The Doha Climate Negotiations Briefing Book

USCAN's Doha briefing book aims to help climate advocates, members of the US Congressional Delegation, as well as reporters and editors, gain an understanding of the international treaty negotiating process in advance of COP 18.

USCAN makes complex global climate negotiations easier to follow by providing "need to know basics" on COP 18 and the UNFCCC, issue-specific policy briefs, and reports on climate action in the US.
Introduction to Qatar
  • COP 18 will be held from Nov 26 – Dec 7, 2012 in Doha, Qatar.
  • Qatar’s initiatives to address climate change and investments in renewable energy, could be viewed as inspirational to other nations in the Middle East to boost climate action.
  • Qatar is especially vulnerable to climate impacts, including sea level rise.
  • The Qatar National Convention Centre, the official venue for COP 18, is LEED gold certified building and the greenest COP venue thus far.
UNFCC basics
  • The United Nations Framework Convention on Climate Change (UNFCCC) is an international treaty to stabilize and reduce greenhouse gas emissions.
  • A Conference of the Parties (COP) to the UNFCCC is convened annually to coordinate international actions to combat global warming.
  • The Intergovernmental Panel on Climate Change (IPCC) is the scientific body of the UNFCCC.
  • The new global deal sought by the UNFCCC process will not actually come into full effect until 2020.
Building blocks of the climate agreement
  • Scientists are in the process of developing the Fifth Assessment Report of the IPCC, due out in 2013–2014.
  • The two mileposts to meet in Doha are: 1. Adopt the second commitment of the Kyoto Protocol, and 2. Close negotiations under the long-term cooperative action track and lay out a work plan to complete the new climate agreement by 2015.
  • Developed countries need to reduce emissions by at least 25–40 percent compared to 1990 by 2020 to remain on track for a 2°C target.
  • International climate change investments are at a critical juncture. Resources for the Green Climate Fund (GCF) will be an important piece of a long-term commitment to securing climate finance.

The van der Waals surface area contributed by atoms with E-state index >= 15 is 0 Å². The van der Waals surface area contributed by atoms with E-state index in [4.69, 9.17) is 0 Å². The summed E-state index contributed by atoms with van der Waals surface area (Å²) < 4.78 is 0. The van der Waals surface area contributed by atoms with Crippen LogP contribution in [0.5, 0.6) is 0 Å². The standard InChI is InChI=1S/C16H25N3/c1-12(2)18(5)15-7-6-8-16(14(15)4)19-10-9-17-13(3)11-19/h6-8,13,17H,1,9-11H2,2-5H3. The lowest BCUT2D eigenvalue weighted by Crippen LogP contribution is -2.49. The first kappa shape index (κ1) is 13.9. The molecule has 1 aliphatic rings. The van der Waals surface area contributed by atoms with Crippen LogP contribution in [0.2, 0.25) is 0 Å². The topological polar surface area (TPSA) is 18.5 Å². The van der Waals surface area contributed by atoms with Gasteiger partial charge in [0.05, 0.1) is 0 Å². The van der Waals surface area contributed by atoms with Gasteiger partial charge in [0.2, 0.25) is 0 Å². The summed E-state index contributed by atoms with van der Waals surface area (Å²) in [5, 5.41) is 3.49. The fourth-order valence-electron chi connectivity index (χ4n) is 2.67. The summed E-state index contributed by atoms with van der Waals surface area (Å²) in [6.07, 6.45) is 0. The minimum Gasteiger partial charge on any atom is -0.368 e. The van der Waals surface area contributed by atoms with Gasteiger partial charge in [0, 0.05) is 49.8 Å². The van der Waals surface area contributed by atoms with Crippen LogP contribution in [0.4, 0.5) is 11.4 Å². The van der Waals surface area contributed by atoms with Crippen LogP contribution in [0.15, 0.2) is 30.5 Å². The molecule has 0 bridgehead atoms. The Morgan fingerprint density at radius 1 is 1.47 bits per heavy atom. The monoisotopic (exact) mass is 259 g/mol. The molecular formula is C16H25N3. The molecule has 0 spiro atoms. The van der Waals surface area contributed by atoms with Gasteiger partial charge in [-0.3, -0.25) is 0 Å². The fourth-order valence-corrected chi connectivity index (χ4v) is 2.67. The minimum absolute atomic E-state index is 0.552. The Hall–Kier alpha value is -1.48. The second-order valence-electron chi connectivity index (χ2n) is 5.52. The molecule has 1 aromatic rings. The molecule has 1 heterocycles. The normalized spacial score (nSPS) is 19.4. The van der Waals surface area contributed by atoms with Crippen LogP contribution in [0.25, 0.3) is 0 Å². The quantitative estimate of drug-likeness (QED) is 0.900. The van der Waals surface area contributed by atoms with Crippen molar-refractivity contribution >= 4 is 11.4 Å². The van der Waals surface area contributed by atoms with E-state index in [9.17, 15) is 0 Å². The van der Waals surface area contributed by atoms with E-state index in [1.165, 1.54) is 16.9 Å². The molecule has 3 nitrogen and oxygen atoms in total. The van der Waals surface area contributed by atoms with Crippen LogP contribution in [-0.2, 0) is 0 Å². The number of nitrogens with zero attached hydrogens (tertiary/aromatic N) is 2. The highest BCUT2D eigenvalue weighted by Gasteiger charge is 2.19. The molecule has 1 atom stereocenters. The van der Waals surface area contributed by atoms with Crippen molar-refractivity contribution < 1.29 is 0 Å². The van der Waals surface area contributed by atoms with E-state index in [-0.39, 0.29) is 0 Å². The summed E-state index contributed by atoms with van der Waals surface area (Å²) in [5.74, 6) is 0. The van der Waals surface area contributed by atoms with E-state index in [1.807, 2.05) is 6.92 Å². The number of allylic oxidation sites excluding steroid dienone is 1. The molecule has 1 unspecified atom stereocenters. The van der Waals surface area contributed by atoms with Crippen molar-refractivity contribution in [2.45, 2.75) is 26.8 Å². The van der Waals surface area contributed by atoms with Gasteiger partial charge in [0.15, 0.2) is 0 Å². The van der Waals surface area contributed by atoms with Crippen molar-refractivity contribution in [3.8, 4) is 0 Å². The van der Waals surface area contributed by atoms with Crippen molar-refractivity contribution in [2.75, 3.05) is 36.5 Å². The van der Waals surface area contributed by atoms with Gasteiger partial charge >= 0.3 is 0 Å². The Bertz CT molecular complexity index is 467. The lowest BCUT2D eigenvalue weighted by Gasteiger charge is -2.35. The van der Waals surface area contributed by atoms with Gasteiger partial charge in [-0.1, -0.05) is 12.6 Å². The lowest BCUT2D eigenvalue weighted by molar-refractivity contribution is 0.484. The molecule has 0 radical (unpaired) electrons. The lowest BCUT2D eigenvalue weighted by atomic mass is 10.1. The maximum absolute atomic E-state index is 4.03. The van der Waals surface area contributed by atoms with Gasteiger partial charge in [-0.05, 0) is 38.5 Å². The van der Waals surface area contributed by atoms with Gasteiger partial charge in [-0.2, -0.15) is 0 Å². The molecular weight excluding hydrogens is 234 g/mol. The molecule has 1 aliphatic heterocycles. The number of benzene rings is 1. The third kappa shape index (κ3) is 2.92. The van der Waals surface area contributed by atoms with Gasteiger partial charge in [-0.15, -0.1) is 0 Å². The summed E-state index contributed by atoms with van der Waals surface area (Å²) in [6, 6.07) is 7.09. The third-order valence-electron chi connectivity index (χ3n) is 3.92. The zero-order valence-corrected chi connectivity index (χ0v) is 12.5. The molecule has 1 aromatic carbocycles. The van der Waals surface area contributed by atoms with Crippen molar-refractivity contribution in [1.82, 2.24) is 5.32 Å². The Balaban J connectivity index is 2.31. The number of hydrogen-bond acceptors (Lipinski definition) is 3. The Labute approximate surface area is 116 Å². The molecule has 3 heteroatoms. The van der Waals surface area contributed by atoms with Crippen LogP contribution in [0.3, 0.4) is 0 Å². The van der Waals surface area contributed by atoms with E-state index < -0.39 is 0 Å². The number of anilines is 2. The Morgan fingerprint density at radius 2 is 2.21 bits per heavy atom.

• Failure to reduce emissions and prepare for climate impacts will jeopardize development and lead to humanitarian crises rather than growth.
  • The US position is critical for setting the tone for success in regulating global aviation and maritime emissions.
  • COP 18 is an opportunity for countries to finalize REDD+ technical challenges and move toward a broader agreement on a REDD+ mechanism.
  • US leadership on adaptation activities is needed to demonstrate a commitment to assist the most vulnerable.
  • In order to increase transparency, all countries are required to report on adaptation and mitigation efforts, research, public awareness and education, and national circumstances. Developed countries are also required to report on technology transfer and financial commitments.
Climate action in the US
  • Climate activists in the US are driving climate and clean energy policies forward at the federal, regional, and state levels.
  • At the federal level, progress on climate and clean energy was blocked in the 2011– 2012 legislative session.
  • Climate advocates fought a number of defensive battles in the Senate to prevent a repeal of the Clean Air Act’s authority to regulate greenhouse gases.
  • Fossil fuel interests have funded opposition to climate and clean energy policies and created a "fog of doubt" about climate science in the minds of the public and policy makers.
  • Despite opposition, policies promoted and supported by climate and clean energy advocates are taking effect, including new Clean Air Act rules, California’s climate law (AB 32), and New England’s Regional Greenhouse Gas Initiative.



Photo via (cc) Flickr user Robert Raines

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